Another way of looking at Girard was as the most prominent French-American citizen of his time. He arrived in Philadelphia at about the same time Benjamin Franklin stepped off another boat, returning from abusive treatment by British officials which finally flipped him for American independence. Franklin recognized that independence from England meant an alliance with France, or else it meant defeat. It is possible to view the American Revolution as an episode of France searching for an American foothold after its expulsion fifteen years earlier in the French and Indian War; trouble between Britain and its colonies might re-open opportunities for France. Girard was extremely friendly with Thomas Jefferson, the most Francophile of founders and early American presidents. When the War of 1812 with Great Britain threatened disaster for the new American state, Girard staked $8 million dollars, his whole fortune, on financing that war. During the entire period from 1776 to the Louisiana Purchase, America was wavering between its gratitude to France and underlying loyalty to the English-speaking community. During that long formative period, Girard the very rich Frenchman was hovering in the background, probably influencing American foreign policy more than is known, even today. But the France that Girard stood for was neither aristocratic of the LaFayette variety nor intellectual of the Robespierre sort. It was France of the French peasant, crabbed, acquisitive, and morose, forever responding to a "hidden hand" of his own self-interest in a way that paradoxically benefited his whole community, and thus would have hugely amused the Scotsman Adam Smith.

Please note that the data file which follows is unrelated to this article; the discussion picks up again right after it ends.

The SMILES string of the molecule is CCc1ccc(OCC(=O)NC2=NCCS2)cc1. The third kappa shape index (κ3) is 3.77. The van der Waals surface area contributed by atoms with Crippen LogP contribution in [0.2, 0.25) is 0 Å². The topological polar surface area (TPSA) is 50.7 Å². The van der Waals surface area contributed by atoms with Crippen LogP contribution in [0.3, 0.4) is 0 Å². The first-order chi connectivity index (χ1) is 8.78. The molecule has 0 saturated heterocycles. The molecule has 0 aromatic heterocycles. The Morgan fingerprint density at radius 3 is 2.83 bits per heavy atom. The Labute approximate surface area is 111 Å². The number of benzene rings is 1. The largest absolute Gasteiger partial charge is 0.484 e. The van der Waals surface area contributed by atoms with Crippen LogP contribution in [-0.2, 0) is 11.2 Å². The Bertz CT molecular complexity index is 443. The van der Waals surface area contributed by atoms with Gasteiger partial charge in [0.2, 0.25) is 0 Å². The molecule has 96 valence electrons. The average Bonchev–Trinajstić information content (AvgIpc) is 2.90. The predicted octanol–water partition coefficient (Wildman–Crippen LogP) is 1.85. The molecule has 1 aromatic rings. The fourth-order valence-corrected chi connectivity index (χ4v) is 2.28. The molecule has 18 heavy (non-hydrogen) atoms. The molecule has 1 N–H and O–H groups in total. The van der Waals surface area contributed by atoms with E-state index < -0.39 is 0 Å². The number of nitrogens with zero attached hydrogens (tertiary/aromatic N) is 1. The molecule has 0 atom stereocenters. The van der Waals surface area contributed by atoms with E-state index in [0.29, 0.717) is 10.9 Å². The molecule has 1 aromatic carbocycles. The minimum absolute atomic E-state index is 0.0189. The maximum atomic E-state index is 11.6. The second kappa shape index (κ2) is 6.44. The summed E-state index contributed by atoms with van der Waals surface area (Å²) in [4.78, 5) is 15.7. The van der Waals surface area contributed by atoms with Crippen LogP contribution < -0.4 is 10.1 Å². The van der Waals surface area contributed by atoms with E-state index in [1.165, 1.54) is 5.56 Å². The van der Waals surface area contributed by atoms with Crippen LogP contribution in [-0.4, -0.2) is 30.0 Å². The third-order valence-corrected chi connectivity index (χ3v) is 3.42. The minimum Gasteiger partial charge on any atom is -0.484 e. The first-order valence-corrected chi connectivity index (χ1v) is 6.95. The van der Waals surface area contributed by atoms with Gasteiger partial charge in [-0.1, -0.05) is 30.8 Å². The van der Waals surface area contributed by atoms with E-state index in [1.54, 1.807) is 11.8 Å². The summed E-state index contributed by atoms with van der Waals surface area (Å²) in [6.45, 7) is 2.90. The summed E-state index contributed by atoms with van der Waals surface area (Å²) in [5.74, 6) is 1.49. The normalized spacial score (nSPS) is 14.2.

|Regina E. Herzlinger|
Local attitudes always somewhat persist among migrants from home. What's distinctive about the Philadelphia diaspora is how unconscious most of them are about still carrying the hometown mark. Philadelphia leaves a prominent birthmark, but it's sort of back between your shoulder blades and you forget it's there. What occasions this observation is a Christmas call from a prominent California surgeon who was once my roommate, back in the days when residents were actually resident in the hospital. More than fifty years ago Bill Doane also served as best man at my wedding. Our conversation turned to clots in the lung, and he related a story. He had once fixed a hernia for a 22-year old girl in the days when it was customary to keep hernia cases in bed for a while. Getting out of bed for the first time, she coughed and turned blue, suddenly on the edge of death. Taken back to the operating room, her chest was opened, and Bill removed a clot which was essentially a cast of the blood vessels of one entire lung. As surgeons like to say, she then did very well.
One doctor can tell such a story to another doctor in four sentences, while lay people who overhear it miss the whole point. The fact is, not one surgeon in ten thousand today could carry this off. Nowadays we train thoracic surgeons to open the lungs; they never repair hernias. Conversely, we train hernia surgeons to fix a dozen hernias daily through a little telescope; they never open a patient's chest. So it is hard to imagine many contemporary surgeons who could recognize this disastrous complication of hernia repair, then fix it themselves in time to rescue the patient. Although this disheartening decline into repetitive super specialties has been forty years in the making, it has been recently popularized with the general public by Regina E. Herzlinger, a Harvard business professor. Writing books and speaking to businessmen groups, she has popularized the proposal to outsource the general hospital into what she calls "focused factories." She rightly characterizes the medical profession as reluctant. She's a nice person, and undoubtedly sincerely believes focused factories will save money, improve quality. But we must not let this idea take hold.